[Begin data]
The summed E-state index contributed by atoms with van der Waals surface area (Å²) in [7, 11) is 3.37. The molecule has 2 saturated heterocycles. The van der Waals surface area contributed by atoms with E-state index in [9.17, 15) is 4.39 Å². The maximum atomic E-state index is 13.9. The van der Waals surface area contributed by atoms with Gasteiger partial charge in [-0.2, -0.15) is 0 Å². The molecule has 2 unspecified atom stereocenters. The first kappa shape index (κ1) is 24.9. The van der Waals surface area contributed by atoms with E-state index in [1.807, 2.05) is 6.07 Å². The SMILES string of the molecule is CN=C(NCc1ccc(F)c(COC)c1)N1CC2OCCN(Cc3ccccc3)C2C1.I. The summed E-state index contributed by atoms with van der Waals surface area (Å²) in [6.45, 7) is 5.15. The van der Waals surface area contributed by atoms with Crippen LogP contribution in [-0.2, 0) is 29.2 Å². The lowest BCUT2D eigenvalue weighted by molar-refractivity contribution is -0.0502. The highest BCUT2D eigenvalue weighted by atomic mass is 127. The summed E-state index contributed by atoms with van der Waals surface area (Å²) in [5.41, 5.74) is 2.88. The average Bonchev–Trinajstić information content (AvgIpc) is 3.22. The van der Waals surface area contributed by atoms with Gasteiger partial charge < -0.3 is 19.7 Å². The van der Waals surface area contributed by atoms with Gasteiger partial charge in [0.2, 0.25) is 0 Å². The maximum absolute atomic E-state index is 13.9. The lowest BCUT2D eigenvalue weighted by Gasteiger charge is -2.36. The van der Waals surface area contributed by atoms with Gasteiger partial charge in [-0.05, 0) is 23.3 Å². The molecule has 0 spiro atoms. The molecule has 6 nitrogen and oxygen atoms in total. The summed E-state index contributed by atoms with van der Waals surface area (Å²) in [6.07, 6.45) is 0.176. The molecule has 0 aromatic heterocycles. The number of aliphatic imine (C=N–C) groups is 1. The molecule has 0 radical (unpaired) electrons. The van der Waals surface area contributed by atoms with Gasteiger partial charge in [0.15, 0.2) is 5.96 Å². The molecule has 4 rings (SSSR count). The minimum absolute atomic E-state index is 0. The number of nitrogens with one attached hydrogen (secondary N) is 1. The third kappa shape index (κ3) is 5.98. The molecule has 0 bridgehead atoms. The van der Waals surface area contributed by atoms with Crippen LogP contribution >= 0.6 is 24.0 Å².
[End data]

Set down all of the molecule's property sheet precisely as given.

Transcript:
The summed E-state index contributed by atoms with van der Waals surface area (Å²) in [7, 11) is 3.37. The molecule has 2 saturated heterocycles. The van der Waals surface area contributed by atoms with E-state index in [9.17, 15) is 4.39 Å². The maximum atomic E-state index is 13.9. The van der Waals surface area contributed by atoms with Gasteiger partial charge in [-0.2, -0.15) is 0 Å². The molecule has 2 unspecified atom stereocenters. The first kappa shape index (κ1) is 24.9. The van der Waals surface area contributed by atoms with E-state index in [1.807, 2.05) is 6.07 Å². The SMILES string of the molecule is CN=C(NCc1ccc(F)c(COC)c1)N1CC2OCCN(Cc3ccccc3)C2C1.I. The summed E-state index contributed by atoms with van der Waals surface area (Å²) in [6.45, 7) is 5.15. The van der Waals surface area contributed by atoms with Crippen LogP contribution in [-0.2, 0) is 29.2 Å². The lowest BCUT2D eigenvalue weighted by molar-refractivity contribution is -0.0502. The highest BCUT2D eigenvalue weighted by atomic mass is 127. The summed E-state index contributed by atoms with van der Waals surface area (Å²) in [5.41, 5.74) is 2.88. The average Bonchev–Trinajstić information content (AvgIpc) is 3.22. The van der Waals surface area contributed by atoms with Gasteiger partial charge < -0.3 is 19.7 Å². The van der Waals surface area contributed by atoms with Gasteiger partial charge in [0.2, 0.25) is 0 Å². The maximum absolute atomic E-state index is 13.9. The lowest BCUT2D eigenvalue weighted by Gasteiger charge is -2.36. The van der Waals surface area contributed by atoms with Gasteiger partial charge in [-0.05, 0) is 23.3 Å². The molecule has 0 spiro atoms. The molecule has 6 nitrogen and oxygen atoms in total. The summed E-state index contributed by atoms with van der Waals surface area (Å²) in [6.07, 6.45) is 0.176. The molecule has 0 aromatic heterocycles. The number of aliphatic imine (C=N–C) groups is 1. The molecule has 0 radical (unpaired) electrons. The van der Waals surface area contributed by atoms with Gasteiger partial charge in [0.15, 0.2) is 5.96 Å². The molecule has 4 rings (SSSR count). The minimum absolute atomic E-state index is 0. The number of nitrogens with one attached hydrogen (secondary N) is 1. The third kappa shape index (κ3) is 5.98. The molecule has 0 bridgehead atoms. The van der Waals surface area contributed by atoms with Crippen LogP contribution >= 0.6 is 24.0 Å².